Practical 2 - Nutritional & physical requirements of microbes Flashcards Preview

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Flashcards in Practical 2 - Nutritional & physical requirements of microbes Deck (37):
1

What are the two major categories of media used for routine cultivation of bacteria?

Chemically defined media and Complex media

2

What is chemically defined media?

Media that is composed of known quantities of chemically pure, specific organic/inorganic compounds.

3

The use of chemically defined media requires a microbiologist to know an organisms

Specific nutritional needs

4

What is complex media?

Media where the exact chemical composition is unknown.

5

What is complex media made of?

Extracts of plant and animal tissues - variable in their chemical composition. Most contain amino acids, sugars, vitamins, minerals but quantities are unknown

6

What are the three types of special-purpose media?

1. Selective media
2. Differential/selective media
3. Enriched media

7

How does selective media work?

By selecting a specific group of bacteria. They incorporate chemical substances that inhibit the growth of one type of bacteria while permitting the growth of another.

8

Give three examples of selective media

1. Phenylethyl alcohol agar
2. Crystal violet agar
3. 7.5% sodium chloride agar

9

How does phenylethyl alcohol agar work as a selective medium?

Isolates most gram positive bacteria. The phenylethyl alcohol is partially inhibitory to gram negative organisms

10

How does crystal violet agar work?

This is selective for most gram negative microbes

11

How does 7.5% sodium chloride agar work?

Inhibitory to most organisms other than halophilic organisms. Useful in detection of members of the genus staphylococcus

12

What does differential/selective media distinguish between?

These can distinguish among morphologically and biochemically related groups of organisms.

13

Give three examples of differential/selective media

1. Mannitol salt agar MSA
2. MacConkey agar MAC
3. Eosin Methylene Blue agar EMB

14

What does mannitol salt agar contain and how does it work at selectivity?

Contains a high salt concentration which in inhibitory to most bacteria other than staphylococci (SELECTIVITY)

15

Mannitol salt agar contains mannitol as the carbon source, how does this differentiate between staphylococci strains?

Only certain staphylococci can metabolise mannitol

16

When mannitol is metabolised what happens?

An acid is produced which turns the indicator in the medium from red to yellow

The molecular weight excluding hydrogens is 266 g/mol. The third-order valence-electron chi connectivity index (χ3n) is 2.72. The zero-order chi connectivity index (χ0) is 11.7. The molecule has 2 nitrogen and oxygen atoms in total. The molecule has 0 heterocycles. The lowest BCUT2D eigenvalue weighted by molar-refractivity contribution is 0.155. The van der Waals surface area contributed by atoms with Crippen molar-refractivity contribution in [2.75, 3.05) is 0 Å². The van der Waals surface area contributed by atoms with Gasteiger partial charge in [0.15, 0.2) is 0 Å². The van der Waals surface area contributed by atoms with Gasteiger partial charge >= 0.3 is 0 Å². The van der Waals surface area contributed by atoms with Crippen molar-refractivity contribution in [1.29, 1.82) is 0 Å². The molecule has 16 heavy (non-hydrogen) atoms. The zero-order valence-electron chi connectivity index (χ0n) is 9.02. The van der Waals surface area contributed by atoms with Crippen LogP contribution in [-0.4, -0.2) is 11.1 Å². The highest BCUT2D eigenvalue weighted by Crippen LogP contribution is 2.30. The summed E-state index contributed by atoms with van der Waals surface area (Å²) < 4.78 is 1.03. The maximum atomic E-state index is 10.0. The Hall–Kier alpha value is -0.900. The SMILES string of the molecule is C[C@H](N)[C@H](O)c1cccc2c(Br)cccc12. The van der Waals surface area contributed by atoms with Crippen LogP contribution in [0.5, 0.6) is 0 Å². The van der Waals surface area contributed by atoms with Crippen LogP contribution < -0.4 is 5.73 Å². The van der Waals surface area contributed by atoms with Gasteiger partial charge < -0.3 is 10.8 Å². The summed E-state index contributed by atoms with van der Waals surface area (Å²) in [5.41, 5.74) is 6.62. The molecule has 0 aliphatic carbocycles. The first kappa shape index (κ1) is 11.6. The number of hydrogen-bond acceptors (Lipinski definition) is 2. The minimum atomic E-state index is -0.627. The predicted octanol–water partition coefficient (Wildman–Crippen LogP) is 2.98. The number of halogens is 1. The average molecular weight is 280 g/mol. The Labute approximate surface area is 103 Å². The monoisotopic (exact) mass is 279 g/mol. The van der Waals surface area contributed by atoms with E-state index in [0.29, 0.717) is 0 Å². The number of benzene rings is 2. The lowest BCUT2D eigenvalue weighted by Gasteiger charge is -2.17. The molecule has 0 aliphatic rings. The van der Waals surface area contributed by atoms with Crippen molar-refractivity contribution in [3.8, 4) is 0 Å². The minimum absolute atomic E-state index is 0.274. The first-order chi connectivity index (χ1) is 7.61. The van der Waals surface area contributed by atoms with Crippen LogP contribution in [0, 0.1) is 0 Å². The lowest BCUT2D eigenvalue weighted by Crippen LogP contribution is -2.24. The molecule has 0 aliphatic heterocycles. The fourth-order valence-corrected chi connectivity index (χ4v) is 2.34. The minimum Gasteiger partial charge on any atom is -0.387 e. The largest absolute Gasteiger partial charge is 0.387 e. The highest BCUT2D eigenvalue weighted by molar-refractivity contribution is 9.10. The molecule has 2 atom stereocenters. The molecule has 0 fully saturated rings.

17

What does MacConkey agar contain and how does it work at selectivity?

MacConkey agar contains crystal violet
Inhibits the growth of gram +ve organisms

Also contains bile salts and these inhibit many bacteria except enteric bacteria - those that live in the human gut

18

What are enteric bacteria?

Ones that live in the human gut

19

How does MacConkey agar work at differentiation?

Carbohydrate source is lactose when this is fermented acid is produced which results in yellow colour in medium.
Lactose fermenters will take up neutral red dye from medium to develop a pink colour
Non-lactose - colourless

20

How does Eosin Methylene Blue agar work at selectivity?

Partially inhibitory to gram positive bacteria

21

How does Eosin Methylene Blue agar work at differentiating?

Differentiates between enteric lactose fermenters and non-fermenters. E.Coli particularly distinctive - green sheen

22

What is enriched media?

Media that have been supplemented with highly nutritious materials such as blood, serum or yeast extract.

23

An example of enriched media is

Blood agar

24

What does blood agar contain?

Blood and other nutrients

25

What is a fastidious organism?

A fastidious organism is any organism that has a complex nutritional requirement. In other words, a fastidious organism will only grow when specific nutrients are included in its diet.

26

What are the three haemolytic activities?

1. Gamma haemolysis
2. Alpha haemolysis
3. Beta haemolysis

27

What happens in gamma haemolysis?

No lysis of red blood cells - no significant change in appearance surrounding colony

28

What happens in alpha haemolysis?

Incomplete lysis of RBCs
Reduction of haemoglobin to methomeglobin
Results in greenish halo around the bacterial growth

29

What happens in beta haemolysis?

Lysis of the RBCs
Clearing zone around the colony

30

Organisms whose growth range falls between 5ºC and 20ºC with an optimum of 11ºC are called

Psychrophiles

31

Bacterial species that will grown within 20ºC to 45ºC - many grow at 37ºC are called

Mesophiles

32

Bacterial species that have an optimum growth temperature of 45ºC to 65ºC are called

Thermophiles

33

Organisms with an optimum temperature at about 90ºC are called

Extreme thermophiles

34

What is special about endospore forming organisms in terms of temperature?

Fairly narrow temperature limits in vegetative state
Spores can survive in a dormant stage over a very wide temperature range

35

Having a pH optima between 6.5 and 7.5

Neutrophiles

36

Bacteria able to grow below pH6 are

Acidophiles

37

Bacteria able to grow above 8.5 are

Alkalophiles